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Knutsfordian

Too much time on my hands
Dec 18, 2014
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So its twelve months since the Cheltenham Racing Festival and the Liverpool match versus Atletico Madrid. Two events for which the government has been roundly condemned for allowing to go ahead. Listening to LBC this morning and a certain Nick Ferrari and it was reported that the scientific advisors were saying that there was no point in cancelling these events as the impact of letting them go ahead was immaterial. Matt Hancock and Dominic Cummins were arguing that they should be cancelled - but it cut no ice with the scientists. The government went with the scientists advice ! Not quite the line that has been played out for the last 12 months. Yet another example of not everything being what it seemed at the time
 
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Knutsfordian

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Dec 18, 2014
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The UK death rate during the second wave of the pandemic was not the worst in Europe - but it remained one of the 10 worst-affected countries.
By the end of June 2020, the UK had the highest excess mortality in Europe, according to figures from the ONS.
But by December it had been overtaken by Poland, Spain, Belgium, Bulgaria, the Czech Republic and Slovenia.
Nevertheless, the UK had one of the highest excess death rates among people under the age of 65 in 2020 at 7.7%.

so yet more evidence that the UK is not the worst affected country by this pandemic. I am not being complacent, it has been horrendous, but all this anti government rhetoric will be undone in the end. we need to focus on getting to the end of this rather than waging war against our own government - and yes according to the Germans wave 3 is on the way, so batten down the hatches, stay home this summer - oh but guess where the Brits will be and whose fault next winter's lockdown will be? People give other people covid - not the government ! Perhaps they ought to rename JET2 to COVIDFORYOU.Stay home, stay safe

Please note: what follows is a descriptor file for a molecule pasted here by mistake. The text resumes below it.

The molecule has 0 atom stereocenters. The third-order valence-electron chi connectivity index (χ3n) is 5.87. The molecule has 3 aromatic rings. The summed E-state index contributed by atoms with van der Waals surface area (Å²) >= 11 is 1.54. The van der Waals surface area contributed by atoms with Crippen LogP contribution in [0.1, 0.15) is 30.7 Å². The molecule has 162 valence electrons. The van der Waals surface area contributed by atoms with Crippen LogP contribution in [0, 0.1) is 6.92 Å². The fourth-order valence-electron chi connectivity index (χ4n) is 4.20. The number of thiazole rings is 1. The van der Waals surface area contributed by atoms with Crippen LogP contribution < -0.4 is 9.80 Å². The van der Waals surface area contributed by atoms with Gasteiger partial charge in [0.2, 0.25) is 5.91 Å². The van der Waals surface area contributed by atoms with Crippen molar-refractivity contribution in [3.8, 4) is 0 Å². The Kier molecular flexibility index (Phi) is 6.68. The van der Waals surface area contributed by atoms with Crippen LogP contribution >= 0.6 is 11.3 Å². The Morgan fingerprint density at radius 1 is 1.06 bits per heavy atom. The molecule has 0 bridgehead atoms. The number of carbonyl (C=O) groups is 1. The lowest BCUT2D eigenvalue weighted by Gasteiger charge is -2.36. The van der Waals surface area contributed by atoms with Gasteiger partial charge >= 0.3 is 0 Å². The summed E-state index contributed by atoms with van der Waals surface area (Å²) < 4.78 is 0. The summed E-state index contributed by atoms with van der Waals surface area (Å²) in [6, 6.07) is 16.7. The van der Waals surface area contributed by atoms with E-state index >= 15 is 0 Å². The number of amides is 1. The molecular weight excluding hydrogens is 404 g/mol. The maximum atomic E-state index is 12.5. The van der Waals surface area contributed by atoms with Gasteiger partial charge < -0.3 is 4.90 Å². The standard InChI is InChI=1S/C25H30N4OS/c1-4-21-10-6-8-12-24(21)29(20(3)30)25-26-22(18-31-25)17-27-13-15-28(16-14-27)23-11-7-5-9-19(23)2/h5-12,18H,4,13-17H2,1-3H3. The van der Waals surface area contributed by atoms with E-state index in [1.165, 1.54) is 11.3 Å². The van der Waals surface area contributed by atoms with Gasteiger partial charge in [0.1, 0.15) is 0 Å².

Andy

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Jul 28, 2013
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Excellent news from Isreal. The R rate continues to fall despite their economy near enough being fully back open. This is with 83% of the population with atleast one dose, a figure the UK isn’t too far from.

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Knutsfordian

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Dec 18, 2014
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In all the rhetoric that's being thrown around regarding vaccine nationalism, one thing that seems to be escaping our friends across the water is that the AZ vaccine is being made available at cost price of circa £2 a dose. So the UK's and AZ's contribution to fighting this pandemic is enormous. I am not sure I am hearing the same about other companies such as Pfizer and Johnson and Johnson (for example). the UK and AZ are also allowing the vaccine to be manufactured under licence across the world to assist with making the vaccine available to all. Isn't it about time some folks realised that AZ is doing more than most to help and stopped the relentless beating up of a great pharma company that is doing whatever it can
 

Alan M

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Jun 24, 2013
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Agreed, AZ's offer to supply the vaccine on a not-for-profit basis for the duration of the pandemic is to be applauded. Not sure how much credit the UK govt can take for the decision of a Swedish-UK pharma company though.

What has happened to all the voices criticising "the EU" for decisions made by individual countries both inside and outside the EU to limit use of AZ vaccines though, now that the UK has done similar? This is another example of people wrongly conflating EU/brexit and health decisions/policies.

More worrying at the moment is the appearance of a double mutation in India which shows signs of being more vaccine-resistant. What has happened (again) to learning lessons? At the very least India should be on the red list of travel-quarantine countries. I am sure it has absolutely nothing to do with Johnson's impending trade visit to India, though.
 

Knutsfordian

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Dec 18, 2014
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Agreed, AZ's offer to supply the vaccine on a not-for-profit basis for the duration of the pandemic is to be applauded. Not sure how much credit the UK govt can take for the decision of a Swedish-UK pharma company though.